LIBOR has long been the benchmark for loan interest rates for everything from home mortgages to student loans. The LIBOR rate may be phased out as early as 2021 and financial institutions have yet to prepare for the standard’s demise. Find out more about what LIBOR is, why it’s going away, the standards that may replace it and what impact that will have on the mortgage and lending industries.
What is LIBOR?
What does LIBOR stand for? LIBOR stands for the London Inter-bank Offered Rate. This is an interest rate used to determine the average rates submitted by London’s leading banks.
LIBOR sets market expectations for the interest rates issued by central banks around the globe. It gauges the liquidity premiums for assets traded in money markets and indicates the overall health of the banking sector.
It’s the benchmark interest rate that banks charge one another for loans. Some of these loans are paid back overnight, while others have one-month to one-year terms.
What is LIBOR Used For?
Although the L in LIBOR stands for London, this interest rate standard has become significant to financial sectors far from England. In fact, it’s arguably the most significant number in finance. Mortgage lenders, banks and financial institutions use LIBOR as a basis to set their own rates. Credit agencies do the same. At any given time, there are trillions of dollars in various maturities with terms of one night to 30 years tied to the LIBOR benchmark.
What is the LIBOR Rate?
The world of finance sits up and takes notice when this benchmark changes. If you have an adjustable-rate mortgage or student loan, it’s probably embedded in the small print at the bottom of your contract. It also sets the trend for huge corporate loans, which underpin trillions of dollars in derivatives. LIBOR’s demise will send these organizations scrambling unless a new global standard emerges soon. In fact, the New York Times issued warnings as far back as 2018, citing banks that were continuing to base new loan products on the dying standard.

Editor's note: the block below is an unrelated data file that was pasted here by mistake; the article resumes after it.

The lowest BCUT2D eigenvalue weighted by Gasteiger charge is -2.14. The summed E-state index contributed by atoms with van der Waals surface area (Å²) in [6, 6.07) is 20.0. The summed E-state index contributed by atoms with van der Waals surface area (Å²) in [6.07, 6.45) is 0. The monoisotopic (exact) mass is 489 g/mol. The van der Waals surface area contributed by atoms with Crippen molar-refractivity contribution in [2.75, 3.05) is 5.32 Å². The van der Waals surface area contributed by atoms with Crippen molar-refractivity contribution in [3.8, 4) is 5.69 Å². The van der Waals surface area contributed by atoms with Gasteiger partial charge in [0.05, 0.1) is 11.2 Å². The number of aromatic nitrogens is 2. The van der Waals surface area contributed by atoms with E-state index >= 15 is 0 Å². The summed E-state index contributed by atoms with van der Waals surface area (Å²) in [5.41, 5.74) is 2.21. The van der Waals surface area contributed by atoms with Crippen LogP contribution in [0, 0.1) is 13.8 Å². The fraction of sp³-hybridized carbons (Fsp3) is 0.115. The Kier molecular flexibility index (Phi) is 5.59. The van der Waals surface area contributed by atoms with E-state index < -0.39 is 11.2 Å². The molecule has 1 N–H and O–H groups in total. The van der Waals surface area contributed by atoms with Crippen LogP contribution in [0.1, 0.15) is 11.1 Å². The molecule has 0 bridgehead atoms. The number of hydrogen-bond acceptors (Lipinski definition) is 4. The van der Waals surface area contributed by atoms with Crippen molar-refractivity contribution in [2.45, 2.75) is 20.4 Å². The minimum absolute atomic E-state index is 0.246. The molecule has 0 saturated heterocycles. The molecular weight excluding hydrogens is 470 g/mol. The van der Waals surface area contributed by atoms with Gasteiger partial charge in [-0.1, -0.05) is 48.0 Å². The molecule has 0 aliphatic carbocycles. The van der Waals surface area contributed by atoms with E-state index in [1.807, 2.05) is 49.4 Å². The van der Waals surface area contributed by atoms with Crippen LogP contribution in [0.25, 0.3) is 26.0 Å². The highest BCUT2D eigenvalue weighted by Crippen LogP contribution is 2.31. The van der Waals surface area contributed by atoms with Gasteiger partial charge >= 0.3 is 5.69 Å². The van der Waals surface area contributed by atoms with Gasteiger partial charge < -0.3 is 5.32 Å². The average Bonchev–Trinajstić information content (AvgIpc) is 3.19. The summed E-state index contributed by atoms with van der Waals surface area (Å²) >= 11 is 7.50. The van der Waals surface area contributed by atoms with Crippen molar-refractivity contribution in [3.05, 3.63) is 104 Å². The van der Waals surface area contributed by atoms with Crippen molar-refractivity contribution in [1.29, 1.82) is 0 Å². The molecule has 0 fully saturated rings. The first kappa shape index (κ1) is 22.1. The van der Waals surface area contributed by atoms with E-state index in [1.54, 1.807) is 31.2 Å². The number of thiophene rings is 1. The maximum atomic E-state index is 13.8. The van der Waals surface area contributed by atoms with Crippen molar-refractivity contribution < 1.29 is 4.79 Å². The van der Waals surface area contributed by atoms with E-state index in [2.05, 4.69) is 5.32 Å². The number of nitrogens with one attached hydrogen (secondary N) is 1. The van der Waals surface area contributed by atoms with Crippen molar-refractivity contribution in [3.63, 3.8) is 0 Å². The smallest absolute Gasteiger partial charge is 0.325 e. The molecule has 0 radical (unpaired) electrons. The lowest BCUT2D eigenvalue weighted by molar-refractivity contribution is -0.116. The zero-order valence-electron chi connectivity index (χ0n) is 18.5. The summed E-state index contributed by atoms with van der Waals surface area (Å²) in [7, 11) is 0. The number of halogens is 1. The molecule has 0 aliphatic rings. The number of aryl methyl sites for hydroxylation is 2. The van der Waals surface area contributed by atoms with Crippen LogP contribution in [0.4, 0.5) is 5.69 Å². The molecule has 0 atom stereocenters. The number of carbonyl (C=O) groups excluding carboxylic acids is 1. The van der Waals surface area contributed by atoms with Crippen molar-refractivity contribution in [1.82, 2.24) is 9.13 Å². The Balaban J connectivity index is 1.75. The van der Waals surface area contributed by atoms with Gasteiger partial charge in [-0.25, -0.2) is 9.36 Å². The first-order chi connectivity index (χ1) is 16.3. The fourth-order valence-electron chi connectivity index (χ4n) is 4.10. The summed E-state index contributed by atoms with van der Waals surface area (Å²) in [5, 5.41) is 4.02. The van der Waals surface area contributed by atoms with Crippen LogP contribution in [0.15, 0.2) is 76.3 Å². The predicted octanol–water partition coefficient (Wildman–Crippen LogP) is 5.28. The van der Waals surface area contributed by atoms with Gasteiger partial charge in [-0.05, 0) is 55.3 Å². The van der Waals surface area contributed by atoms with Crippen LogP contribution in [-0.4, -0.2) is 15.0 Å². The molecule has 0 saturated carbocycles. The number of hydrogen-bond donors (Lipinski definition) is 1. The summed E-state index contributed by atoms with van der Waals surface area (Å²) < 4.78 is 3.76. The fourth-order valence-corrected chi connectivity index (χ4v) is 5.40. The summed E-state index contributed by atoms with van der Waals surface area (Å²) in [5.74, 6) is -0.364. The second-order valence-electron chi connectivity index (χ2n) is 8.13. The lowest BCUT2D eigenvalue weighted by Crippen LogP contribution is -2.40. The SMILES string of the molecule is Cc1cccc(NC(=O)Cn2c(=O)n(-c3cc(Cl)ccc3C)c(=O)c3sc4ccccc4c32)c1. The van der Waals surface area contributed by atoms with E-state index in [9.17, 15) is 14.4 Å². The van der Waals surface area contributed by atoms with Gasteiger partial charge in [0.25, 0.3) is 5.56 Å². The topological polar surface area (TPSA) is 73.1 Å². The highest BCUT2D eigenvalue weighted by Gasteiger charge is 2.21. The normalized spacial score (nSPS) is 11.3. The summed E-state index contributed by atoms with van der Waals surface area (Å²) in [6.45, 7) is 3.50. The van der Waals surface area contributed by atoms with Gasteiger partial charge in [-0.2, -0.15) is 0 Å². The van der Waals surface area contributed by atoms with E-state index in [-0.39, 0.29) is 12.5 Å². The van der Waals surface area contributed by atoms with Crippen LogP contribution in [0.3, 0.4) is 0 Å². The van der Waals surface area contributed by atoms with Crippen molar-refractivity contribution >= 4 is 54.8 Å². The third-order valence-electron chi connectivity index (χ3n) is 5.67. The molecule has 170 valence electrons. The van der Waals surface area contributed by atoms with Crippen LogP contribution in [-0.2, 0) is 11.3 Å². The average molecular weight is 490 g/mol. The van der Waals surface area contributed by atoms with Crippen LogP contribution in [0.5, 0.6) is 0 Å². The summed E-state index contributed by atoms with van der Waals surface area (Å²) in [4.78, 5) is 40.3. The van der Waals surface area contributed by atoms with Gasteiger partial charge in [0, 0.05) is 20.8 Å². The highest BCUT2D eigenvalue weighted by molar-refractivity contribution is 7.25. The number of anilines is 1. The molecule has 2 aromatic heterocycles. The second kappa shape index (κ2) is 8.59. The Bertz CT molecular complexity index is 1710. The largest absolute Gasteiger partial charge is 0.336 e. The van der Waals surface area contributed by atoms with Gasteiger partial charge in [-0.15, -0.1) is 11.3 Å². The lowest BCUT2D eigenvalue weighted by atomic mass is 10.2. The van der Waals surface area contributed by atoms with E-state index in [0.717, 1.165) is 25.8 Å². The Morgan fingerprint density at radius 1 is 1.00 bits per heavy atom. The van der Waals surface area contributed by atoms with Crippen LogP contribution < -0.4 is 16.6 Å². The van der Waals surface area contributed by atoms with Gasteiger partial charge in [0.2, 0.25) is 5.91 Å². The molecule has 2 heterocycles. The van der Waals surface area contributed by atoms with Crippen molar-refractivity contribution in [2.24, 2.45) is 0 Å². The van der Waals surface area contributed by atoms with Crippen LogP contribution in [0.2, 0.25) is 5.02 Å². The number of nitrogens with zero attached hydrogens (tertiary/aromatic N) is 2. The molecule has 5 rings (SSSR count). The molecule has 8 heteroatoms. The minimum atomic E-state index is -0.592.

LIBOR Rate History
The LIBOR rate history involves a scandal exposed in 2012, according to Bloomberg. In one of the biggest financial stories since the financial crisis, investigators uncovered that the rate was being manipulated. This resulted in many arrests and billions in fines since the scandal went public.
In 2017, the UK Financial Conduct Authority removed the British Bankers Association from its LIBOR oversight role. The FCA also decreed that a new standard would have to replace LIBOR by 2021. So far, no standard has received the nod of the global banking community. However, the United States has developed the Secured Overnight Financing Rate (SOFR) as a viable option.
What Will Replace LIBOR?
In 2014, the Federal Reserve Board met with the Federal Reserve Bank of New York to create an Alternative Reference Rate as a viable successor to LIBOR; SOFR was the strongest offering that came out of the meeting. While LIBOR is based on a small volume of transactions, SOFR comes from overnight reverse repurchase contracts in a deep, liquid market with many transactions.
Managing the Transition from LIBOR
The Securities and Exchange Commission has issued a public statement regarding the importance of finding a replacement for LIBOR. The Commission advises financial institutions to identify contracts that extend beyond 2021 to document their reliance on LIBOR past 2021. Since these contracts include provisions tying interest rates to LIBOR, stipulations must be made to replace that language in order to avoid disputes.